Assange prepared for half-decade stint in Ecuador Embassy – FM Patino

Assange prepared for half-decade stint in Ecuador Embassy – FM Patino
After nearly a year holed up in the Ecuadorian Embassy in London, WikiLeaks founder Julian Assange is ready to spend the next five years on the premises, Ecuador’s FM Ricardo Patino said after a meeting with his UK counterpart offered no “breakthrough.”

Patino traveled to the UK to meet with British Foreign Secretary William Hague in an effort to find a resolution to the standoff over Assange, who was granted political asylum by Quito last August.

Following a 45 minute bilateral meeting between the two ministers, both sides agreed to keep the channels of communication open, but “no breakthrough” was made on the Assange case, a statement by the UK Foreign Office read.

The ministers further agreed to establish a working group to find a diplomatic solution to the problem, though the Foreign Office reiterated that any resolution would have to “be within the laws of the United Kingdom.”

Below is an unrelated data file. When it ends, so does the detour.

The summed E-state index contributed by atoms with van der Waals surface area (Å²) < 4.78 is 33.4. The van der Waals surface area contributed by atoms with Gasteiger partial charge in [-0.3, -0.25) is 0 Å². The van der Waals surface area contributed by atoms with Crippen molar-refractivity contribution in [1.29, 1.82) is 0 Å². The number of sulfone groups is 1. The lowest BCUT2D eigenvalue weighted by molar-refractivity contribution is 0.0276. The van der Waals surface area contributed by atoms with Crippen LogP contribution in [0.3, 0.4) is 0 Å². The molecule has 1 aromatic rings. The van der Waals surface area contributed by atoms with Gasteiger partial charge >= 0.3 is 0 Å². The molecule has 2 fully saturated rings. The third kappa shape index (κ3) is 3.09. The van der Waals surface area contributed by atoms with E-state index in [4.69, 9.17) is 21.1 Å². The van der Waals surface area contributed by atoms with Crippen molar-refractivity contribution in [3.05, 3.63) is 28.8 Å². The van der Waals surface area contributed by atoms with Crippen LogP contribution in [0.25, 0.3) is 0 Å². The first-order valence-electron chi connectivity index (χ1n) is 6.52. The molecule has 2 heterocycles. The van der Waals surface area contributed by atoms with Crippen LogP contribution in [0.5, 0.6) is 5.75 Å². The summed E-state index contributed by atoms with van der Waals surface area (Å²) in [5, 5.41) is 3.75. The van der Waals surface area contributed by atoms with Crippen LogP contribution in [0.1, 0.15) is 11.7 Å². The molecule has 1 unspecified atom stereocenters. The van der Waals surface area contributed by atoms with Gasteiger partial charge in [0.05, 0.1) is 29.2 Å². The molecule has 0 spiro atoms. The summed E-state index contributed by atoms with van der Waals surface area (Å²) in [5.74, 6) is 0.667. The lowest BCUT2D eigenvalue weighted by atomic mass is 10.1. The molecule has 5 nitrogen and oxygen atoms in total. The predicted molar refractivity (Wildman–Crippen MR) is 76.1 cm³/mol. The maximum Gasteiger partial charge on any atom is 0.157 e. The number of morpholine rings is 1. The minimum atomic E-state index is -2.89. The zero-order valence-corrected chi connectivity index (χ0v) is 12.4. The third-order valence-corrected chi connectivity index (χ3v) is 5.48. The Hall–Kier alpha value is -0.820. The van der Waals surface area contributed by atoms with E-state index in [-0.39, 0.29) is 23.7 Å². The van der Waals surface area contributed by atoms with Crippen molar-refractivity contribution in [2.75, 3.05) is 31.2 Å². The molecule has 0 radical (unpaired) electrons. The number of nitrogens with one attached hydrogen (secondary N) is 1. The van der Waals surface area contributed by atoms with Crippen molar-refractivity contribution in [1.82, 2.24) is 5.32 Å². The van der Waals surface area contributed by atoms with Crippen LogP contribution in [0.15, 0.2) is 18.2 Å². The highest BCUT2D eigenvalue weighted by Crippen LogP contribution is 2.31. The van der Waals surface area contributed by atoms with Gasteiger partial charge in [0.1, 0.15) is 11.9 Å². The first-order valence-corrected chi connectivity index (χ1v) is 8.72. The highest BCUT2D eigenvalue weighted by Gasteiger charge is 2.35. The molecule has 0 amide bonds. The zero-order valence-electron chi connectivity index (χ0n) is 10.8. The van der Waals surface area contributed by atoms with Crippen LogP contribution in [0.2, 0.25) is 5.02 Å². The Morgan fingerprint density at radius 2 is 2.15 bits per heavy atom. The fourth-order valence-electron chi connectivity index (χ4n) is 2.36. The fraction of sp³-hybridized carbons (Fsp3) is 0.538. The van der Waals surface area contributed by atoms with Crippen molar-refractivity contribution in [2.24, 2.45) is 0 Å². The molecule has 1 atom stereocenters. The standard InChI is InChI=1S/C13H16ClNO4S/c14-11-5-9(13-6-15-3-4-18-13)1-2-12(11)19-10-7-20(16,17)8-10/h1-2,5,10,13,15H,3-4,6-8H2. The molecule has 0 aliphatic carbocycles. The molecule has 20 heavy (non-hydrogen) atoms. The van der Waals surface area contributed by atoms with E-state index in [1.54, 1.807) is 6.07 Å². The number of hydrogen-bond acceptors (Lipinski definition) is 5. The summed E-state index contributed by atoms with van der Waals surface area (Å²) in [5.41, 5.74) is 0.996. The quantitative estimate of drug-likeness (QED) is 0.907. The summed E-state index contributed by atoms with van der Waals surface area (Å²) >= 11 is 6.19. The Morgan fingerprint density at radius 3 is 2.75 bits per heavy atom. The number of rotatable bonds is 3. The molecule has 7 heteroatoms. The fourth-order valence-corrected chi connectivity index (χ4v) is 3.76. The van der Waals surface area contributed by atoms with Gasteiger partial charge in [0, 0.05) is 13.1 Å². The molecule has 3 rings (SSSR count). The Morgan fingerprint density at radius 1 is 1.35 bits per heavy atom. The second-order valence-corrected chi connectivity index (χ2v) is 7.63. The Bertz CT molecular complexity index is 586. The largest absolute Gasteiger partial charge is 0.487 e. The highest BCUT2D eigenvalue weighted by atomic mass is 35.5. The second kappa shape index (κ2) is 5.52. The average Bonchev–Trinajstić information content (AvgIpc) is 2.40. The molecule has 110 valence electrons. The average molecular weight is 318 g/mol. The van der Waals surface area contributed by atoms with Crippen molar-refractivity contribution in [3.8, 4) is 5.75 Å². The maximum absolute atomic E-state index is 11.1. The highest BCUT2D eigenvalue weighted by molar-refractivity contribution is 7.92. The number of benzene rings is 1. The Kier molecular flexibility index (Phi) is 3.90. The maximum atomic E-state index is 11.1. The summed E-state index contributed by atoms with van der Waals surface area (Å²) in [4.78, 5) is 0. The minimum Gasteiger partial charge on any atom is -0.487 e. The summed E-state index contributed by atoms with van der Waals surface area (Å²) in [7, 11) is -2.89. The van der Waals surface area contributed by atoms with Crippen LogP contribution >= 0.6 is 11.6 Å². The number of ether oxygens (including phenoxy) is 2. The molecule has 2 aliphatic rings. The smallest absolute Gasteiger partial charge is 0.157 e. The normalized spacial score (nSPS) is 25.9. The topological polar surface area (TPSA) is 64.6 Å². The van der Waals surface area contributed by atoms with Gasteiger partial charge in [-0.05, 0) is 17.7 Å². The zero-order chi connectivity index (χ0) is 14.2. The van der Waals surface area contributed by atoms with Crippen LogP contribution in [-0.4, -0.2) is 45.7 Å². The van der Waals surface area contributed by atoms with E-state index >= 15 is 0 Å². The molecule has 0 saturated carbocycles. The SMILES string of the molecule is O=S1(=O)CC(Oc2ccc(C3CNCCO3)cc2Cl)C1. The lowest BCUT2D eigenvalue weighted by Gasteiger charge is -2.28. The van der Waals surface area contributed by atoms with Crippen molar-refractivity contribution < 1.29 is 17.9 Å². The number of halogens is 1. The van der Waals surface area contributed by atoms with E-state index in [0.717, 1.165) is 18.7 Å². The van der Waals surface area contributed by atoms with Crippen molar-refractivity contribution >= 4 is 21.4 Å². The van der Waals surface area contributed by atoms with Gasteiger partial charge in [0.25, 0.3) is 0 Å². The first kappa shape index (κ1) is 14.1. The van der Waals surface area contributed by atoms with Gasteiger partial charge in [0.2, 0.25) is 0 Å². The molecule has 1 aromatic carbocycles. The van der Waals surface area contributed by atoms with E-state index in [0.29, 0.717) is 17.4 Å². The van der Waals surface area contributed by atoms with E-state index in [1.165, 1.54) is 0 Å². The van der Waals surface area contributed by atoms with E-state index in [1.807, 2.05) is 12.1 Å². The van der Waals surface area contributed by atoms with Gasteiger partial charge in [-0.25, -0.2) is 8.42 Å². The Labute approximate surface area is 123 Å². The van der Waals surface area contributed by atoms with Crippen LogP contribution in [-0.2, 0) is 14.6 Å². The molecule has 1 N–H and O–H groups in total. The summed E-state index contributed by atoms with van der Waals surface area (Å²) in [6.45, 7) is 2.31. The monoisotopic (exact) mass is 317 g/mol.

Patino also met with Assange on Monday, saying the WikiLeaks founder remained in “good spirit” despite the limitations his current living conditions offer.

"The Ecuadorean government will continue to ensure that he continues with the protection we have given him under asylum in our country, protecting his life, his personal integrity and particularly his freedom of expression,” the BBC cites Patino as saying.

"The Ecuadorean government maintains that the reasons for which Ecuador granted asylum are still relevant, and therefore there is going to be no change in his circumstances," he continued.

WikiLeaks founder Julian Assange stands with Ecuador's Foreign Affairs Minister Ricardo Patino (R) at Ecuador's embassy in central London June 16, 2013 (Reuters / Chris Helgren)

Assange has remained cooped up in a basement room of the Ecuadorian Embassy after first taking shelter in the building on June 19 of last year.

The WikiLeaks founder is wanted for questioning in Sweden over sex crime allegations by two women. Assange has denied the claims, but refuses to return to Sweden for questioning unless he receives strong guarantees that he won’t be extradited the United States, where he fears he will be tried for his role in the 2010 US diplomatic cables leak. 

Britain has vowed to arrest Assange if he sets foot out of the embassy in central London, with the strong police presence around the premise costing British taxpayers some $18,000 a day, the Telegraph reports.

On Wednesday, the one year anniversary of Assange’s asylum bid, the total price tag of policing the embassy in Knightsbridge is expected to exceed $6.6 million.